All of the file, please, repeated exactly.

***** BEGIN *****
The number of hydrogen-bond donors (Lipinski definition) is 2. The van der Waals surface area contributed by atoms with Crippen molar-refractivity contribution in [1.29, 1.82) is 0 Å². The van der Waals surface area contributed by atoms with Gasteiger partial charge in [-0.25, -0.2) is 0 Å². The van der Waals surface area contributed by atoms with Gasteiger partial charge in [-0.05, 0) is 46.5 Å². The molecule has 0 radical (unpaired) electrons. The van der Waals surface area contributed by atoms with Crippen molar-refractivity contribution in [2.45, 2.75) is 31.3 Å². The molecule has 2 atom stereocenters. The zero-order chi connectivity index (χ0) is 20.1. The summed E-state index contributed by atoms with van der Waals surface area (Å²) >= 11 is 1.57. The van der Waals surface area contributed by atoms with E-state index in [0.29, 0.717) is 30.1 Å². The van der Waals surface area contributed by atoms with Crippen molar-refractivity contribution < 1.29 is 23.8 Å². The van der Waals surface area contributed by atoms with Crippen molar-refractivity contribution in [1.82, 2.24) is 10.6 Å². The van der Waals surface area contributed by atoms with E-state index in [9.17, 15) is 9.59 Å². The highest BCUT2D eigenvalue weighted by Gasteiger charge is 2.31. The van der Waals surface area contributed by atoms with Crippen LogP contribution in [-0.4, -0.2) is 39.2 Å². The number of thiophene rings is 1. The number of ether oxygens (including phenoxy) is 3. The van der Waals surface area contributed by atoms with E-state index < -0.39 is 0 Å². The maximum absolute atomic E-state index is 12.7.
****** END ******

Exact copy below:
The number of hydrogen-bond donors (Lipinski definition) is 2. The van der Waals surface area contributed by atoms with Crippen molar-refractivity contribution in [1.29, 1.82) is 0 Å². The van der Waals surface area contributed by atoms with Gasteiger partial charge in [-0.25, -0.2) is 0 Å². The van der Waals surface area contributed by atoms with Gasteiger partial charge in [-0.05, 0) is 46.5 Å². The molecule has 0 radical (unpaired) electrons. The van der Waals surface area contributed by atoms with Crippen molar-refractivity contribution in [2.45, 2.75) is 31.3 Å². The molecule has 2 atom stereocenters. The zero-order chi connectivity index (χ0) is 20.1. The summed E-state index contributed by atoms with van der Waals surface area (Å²) >= 11 is 1.57. The van der Waals surface area contributed by atoms with E-state index in [0.29, 0.717) is 30.1 Å². The van der Waals surface area contributed by atoms with Crippen molar-refractivity contribution < 1.29 is 23.8 Å². The van der Waals surface area contributed by atoms with Crippen molar-refractivity contribution in [1.82, 2.24) is 10.6 Å². The van der Waals surface area contributed by atoms with E-state index in [9.17, 15) is 9.59 Å². The highest BCUT2D eigenvalue weighted by Gasteiger charge is 2.31. The van der Waals surface area contributed by atoms with Crippen LogP contribution in [-0.4, -0.2) is 39.2 Å². The number of thiophene rings is 1. The number of ether oxygens (including phenoxy) is 3. The van der Waals surface area contributed by atoms with E-state index < -0.39 is 0 Å². The maximum absolute atomic E-state index is 12.7.